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The Canadian dollar eventually made big gains against the greenback, with USD/CAD at critical support. Important events such as Building Permits Employment data and Ivey PMI are scheduled this week. Here is an outlook on the for the events moving the loonie and an updated technical analysis for USD/CAD.

The EU Summit gave the biggest boost the Canadian dollar, and it rose higher together with risk currencies and oil prices. The  Canadian economy grew by 0.3% in April better than the 0.2% growth predicted mainly due to a boost in wholesale trade. This welcome increase is likely to affect the second quarter growth rate assumed to strengthen to 2.7% from the 1.9% recorded in the first quarter of the year. Will the Canadian growth rate trend continue?

Updates: The week begins with a national holiday on Monday, and there are no scheduled releases until Friday. After the loonie’s big surge at the end of last week, USD/CAD is trading in a narrow range. The pair was trading at 1.0167. The US will be releasing key unemployment data later in the week, and we could see the pair break out if the readings catch the market by surprise. USD/CAD continued to trade in the mid-1.01 level, as the pair was trading at 1.0157. The markets are waiting for the release of key Canadian employment data and a PMI  on Friday. The loonie has edged upwards, as USD/CAD was trading at 1.0123. USD/CAD is in a holding pattern prior to the upcoming releases of key employment data from both Canada and the US, and we could see the pair break out if these figures do not match the market estimates. USD/CAD was quiet, trading at 1.0111.

USD/CAD  daily chart with support and resistance lines on it. Click to enlarge:Canadian dollar / USD Chart July 2 6 2012

  1. Building Permits: Friday, 12:30. The value of building permits plunged 5.2% in April from March, way more than the 0.3% drop predicted following 4.9% gain in the previous month. The main cause for this decline was lower demand for construction intentions in Ontario. Residential sector declined 2.8% while the non-residential sector dropped 8.4%. However the annual value of building permits issues in April was 24.3% higher than in the same month last year. A further decline of 0.7% is expected now.
  2. Employment Data: Friday, 12:30. Canadian job creation slowed down in registered May with an addition of 7,700 jobs following an amazing boost of 58,200 jobs in April and 82,300 job leap in March. This slowdown was worse than predicted but did not come as a surprise either. The small figure was due to the addition of self-employed, government and part-time workers which offset a decline in full-time employment in the private sector. Nevertheless unemployment rate was not affected by this decrease and was kept at 7.3%. Canadian Job market is expected to gain 5,200 jobs while unemployment claims are predicted to remain 7.3%.
  3. Ivey PMI: Friday, 14:00. Purchasing activity expanded in May reaching 60.5 from52.7 in April while economists expected a smaller rise to 53.5.  Purchasing Managers Index showed on Thursday; however the employment sub-index surprised with a decline to 46.3, the lowest level since February 2010. A decline to 55.1 is anticipated this time.

* All times are GMT.

USD/CAD  Technical  Analysis

Dollar/CAD traded quietly at first, and then made a surge. It bounced off the 1.0360 line (mentioned last week) before falling sharply and closing at 1.0159, just above critical resistance at 1.0150.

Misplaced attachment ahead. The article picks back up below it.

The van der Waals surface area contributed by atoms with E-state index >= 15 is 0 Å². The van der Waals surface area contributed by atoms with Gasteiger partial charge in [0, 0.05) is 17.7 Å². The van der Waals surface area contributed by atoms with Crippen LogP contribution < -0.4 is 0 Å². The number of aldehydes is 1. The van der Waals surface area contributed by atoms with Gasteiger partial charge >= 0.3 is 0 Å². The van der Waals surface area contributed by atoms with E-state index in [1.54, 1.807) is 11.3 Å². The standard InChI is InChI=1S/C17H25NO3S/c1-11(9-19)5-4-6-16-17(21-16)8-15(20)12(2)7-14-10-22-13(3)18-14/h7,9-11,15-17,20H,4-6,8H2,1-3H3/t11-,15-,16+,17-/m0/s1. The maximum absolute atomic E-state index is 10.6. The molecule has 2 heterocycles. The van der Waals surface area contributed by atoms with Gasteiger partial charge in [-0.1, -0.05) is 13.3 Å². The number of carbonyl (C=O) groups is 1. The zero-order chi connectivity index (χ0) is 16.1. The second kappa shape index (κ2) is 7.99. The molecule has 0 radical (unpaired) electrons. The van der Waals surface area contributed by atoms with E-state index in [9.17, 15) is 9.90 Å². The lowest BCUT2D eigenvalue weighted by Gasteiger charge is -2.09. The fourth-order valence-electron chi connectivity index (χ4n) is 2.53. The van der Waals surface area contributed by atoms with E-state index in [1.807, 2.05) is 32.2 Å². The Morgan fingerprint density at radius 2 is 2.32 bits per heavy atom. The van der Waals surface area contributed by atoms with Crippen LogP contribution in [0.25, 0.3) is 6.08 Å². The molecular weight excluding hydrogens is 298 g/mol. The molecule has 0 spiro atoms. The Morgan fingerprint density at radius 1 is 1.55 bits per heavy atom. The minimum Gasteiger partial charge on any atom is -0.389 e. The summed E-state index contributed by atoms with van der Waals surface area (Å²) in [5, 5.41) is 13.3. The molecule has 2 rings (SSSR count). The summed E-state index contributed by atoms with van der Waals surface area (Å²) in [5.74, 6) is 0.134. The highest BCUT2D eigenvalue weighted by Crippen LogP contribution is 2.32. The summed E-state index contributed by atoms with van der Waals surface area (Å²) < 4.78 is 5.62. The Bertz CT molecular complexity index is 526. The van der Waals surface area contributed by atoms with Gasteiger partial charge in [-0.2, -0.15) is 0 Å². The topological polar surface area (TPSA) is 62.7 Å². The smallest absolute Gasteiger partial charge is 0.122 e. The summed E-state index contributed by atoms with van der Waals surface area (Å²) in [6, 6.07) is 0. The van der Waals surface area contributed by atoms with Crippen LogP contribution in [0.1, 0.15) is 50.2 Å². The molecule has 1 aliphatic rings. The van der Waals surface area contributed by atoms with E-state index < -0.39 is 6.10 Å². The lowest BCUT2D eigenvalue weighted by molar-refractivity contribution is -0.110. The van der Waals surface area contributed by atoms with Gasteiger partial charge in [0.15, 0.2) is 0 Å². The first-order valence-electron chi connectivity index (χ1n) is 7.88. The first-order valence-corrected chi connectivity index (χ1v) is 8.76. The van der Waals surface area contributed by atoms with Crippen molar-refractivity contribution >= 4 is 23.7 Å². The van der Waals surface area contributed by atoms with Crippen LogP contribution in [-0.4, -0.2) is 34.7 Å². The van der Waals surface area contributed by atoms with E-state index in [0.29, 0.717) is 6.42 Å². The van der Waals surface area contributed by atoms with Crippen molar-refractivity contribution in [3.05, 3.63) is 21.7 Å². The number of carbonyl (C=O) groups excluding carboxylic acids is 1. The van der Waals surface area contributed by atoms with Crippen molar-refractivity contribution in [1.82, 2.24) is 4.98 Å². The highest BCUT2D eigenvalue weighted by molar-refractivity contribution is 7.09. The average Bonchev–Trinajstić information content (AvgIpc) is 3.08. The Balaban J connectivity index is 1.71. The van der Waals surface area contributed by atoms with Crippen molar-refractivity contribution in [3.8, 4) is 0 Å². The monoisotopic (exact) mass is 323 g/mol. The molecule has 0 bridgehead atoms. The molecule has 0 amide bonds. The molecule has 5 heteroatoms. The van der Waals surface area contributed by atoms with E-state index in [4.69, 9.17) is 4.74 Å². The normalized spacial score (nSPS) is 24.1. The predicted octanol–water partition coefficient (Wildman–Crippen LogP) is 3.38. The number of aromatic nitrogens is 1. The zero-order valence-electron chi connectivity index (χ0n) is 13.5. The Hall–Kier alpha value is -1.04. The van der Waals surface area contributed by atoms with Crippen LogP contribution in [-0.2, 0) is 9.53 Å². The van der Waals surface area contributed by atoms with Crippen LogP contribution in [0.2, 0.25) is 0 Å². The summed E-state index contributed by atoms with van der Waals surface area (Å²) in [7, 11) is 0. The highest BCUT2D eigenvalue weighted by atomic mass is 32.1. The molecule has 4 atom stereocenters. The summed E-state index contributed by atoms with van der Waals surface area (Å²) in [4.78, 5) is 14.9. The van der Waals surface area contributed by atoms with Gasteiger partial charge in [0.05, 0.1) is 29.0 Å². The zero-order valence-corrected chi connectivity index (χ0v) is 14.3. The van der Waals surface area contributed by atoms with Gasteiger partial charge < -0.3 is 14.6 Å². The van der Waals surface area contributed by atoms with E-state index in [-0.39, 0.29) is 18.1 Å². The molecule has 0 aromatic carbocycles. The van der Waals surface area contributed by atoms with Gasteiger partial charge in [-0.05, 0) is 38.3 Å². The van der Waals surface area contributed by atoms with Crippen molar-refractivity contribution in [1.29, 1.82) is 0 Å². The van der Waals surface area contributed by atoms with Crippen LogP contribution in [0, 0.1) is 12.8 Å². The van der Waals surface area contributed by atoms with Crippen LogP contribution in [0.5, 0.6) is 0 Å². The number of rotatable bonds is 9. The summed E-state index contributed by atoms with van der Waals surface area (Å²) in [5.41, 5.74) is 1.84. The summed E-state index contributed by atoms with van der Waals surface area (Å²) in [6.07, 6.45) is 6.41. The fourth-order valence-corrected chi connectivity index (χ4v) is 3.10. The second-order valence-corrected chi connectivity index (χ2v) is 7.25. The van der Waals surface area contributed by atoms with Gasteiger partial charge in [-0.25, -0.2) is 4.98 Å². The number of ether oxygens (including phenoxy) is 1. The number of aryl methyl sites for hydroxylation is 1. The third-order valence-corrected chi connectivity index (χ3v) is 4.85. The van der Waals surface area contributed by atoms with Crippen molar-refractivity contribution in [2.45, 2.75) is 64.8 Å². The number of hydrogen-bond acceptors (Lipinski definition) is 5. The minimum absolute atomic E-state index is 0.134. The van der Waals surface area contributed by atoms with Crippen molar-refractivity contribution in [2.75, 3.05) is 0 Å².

Technical lines, from top to bottom:

We start from lower ground this time. 1.0750 was the peak of ranges several times in the past few years, and is a very important line. 1.0660 was last seen in September 2011, but this line was also a long running swing high several times beforehand.

1.0523 was a peak back in November and is minor resistance. 1.0460 capped the pair in June 2012 and also had a minor role in the past. It is now high resistance.

1.0360 was a pivotal line in June 2012 and is now significant resistance. It proved its strength in June 2012. The round number of 1.03 was resistance at the beginning of the year and now returns to this role. It worked perfectly well during June – over and over again, until finally being run through.

1.0245 served as a separator for the move up when the pair rallied in May 2010 but is weaker now. The round figure of 1.02 was a cushion when the pair dropped in November, and also the 2009 trough. It is weaker once again after being battered lately.

1.0150 was a swing low in September and worked as resistance several times afterwards. It was challenged in June 2012. This is the key line to watch.

Just above parity, 1.0030 capped the pair twice in March 2012 but is weaker now after working only temporarily in May. The very round number of USD/CAD parity is a clear line of course, and the battle is renewed after the recent climb.

Under parity, we meet another pivotal line at 0.9950. It served as a top border to range trading in March 2012 and later as a line in the middle of the range.

0.99, the round number is now present on the graph after capping the pair in May 2012.  0.9840 provided support for the pair during September and was reduced to a minor line now.

Lower, 0.9725 worked as strong support back at the fall of 2011. The last line for now is 0.9667, which was another strong cushion in the past.

I am bearish on USD/CAD.

While the relative calm in Europe might not last (there are too many holes in the agreement), the Canadian economy continues showing signs of strength, and together with some stability from the US (Canada’s biggest market), the loonie might approach parity. The 1.0150 line is a critical hurdle.

Further reading: